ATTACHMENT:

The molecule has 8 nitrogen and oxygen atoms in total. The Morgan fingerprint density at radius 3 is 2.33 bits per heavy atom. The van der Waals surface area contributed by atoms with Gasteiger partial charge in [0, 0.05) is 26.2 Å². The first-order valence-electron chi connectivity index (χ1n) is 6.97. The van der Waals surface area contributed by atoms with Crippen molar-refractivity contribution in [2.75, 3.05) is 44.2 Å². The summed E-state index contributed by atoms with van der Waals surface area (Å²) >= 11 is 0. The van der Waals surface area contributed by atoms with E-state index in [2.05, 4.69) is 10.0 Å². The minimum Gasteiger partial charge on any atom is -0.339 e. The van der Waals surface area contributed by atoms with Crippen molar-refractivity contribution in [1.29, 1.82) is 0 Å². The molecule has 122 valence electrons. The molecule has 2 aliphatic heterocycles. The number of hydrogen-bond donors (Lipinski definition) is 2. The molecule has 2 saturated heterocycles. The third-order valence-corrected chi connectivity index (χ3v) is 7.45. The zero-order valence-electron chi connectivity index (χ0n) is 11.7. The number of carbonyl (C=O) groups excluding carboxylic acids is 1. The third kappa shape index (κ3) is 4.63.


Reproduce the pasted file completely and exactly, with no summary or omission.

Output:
The molecule has 8 nitrogen and oxygen atoms in total. The Morgan fingerprint density at radius 3 is 2.33 bits per heavy atom. The van der Waals surface area contributed by atoms with Gasteiger partial charge in [0, 0.05) is 26.2 Å². The first-order valence-electron chi connectivity index (χ1n) is 6.97. The van der Waals surface area contributed by atoms with Crippen molar-refractivity contribution in [2.75, 3.05) is 44.2 Å². The summed E-state index contributed by atoms with van der Waals surface area (Å²) >= 11 is 0. The van der Waals surface area contributed by atoms with E-state index in [2.05, 4.69) is 10.0 Å². The minimum Gasteiger partial charge on any atom is -0.339 e. The van der Waals surface area contributed by atoms with Crippen molar-refractivity contribution in [1.29, 1.82) is 0 Å². The molecule has 122 valence electrons. The molecule has 2 aliphatic heterocycles. The number of hydrogen-bond donors (Lipinski definition) is 2. The molecule has 2 saturated heterocycles. The third-order valence-corrected chi connectivity index (χ3v) is 7.45. The zero-order valence-electron chi connectivity index (χ0n) is 11.7. The number of carbonyl (C=O) groups excluding carboxylic acids is 1. The third kappa shape index (κ3) is 4.63.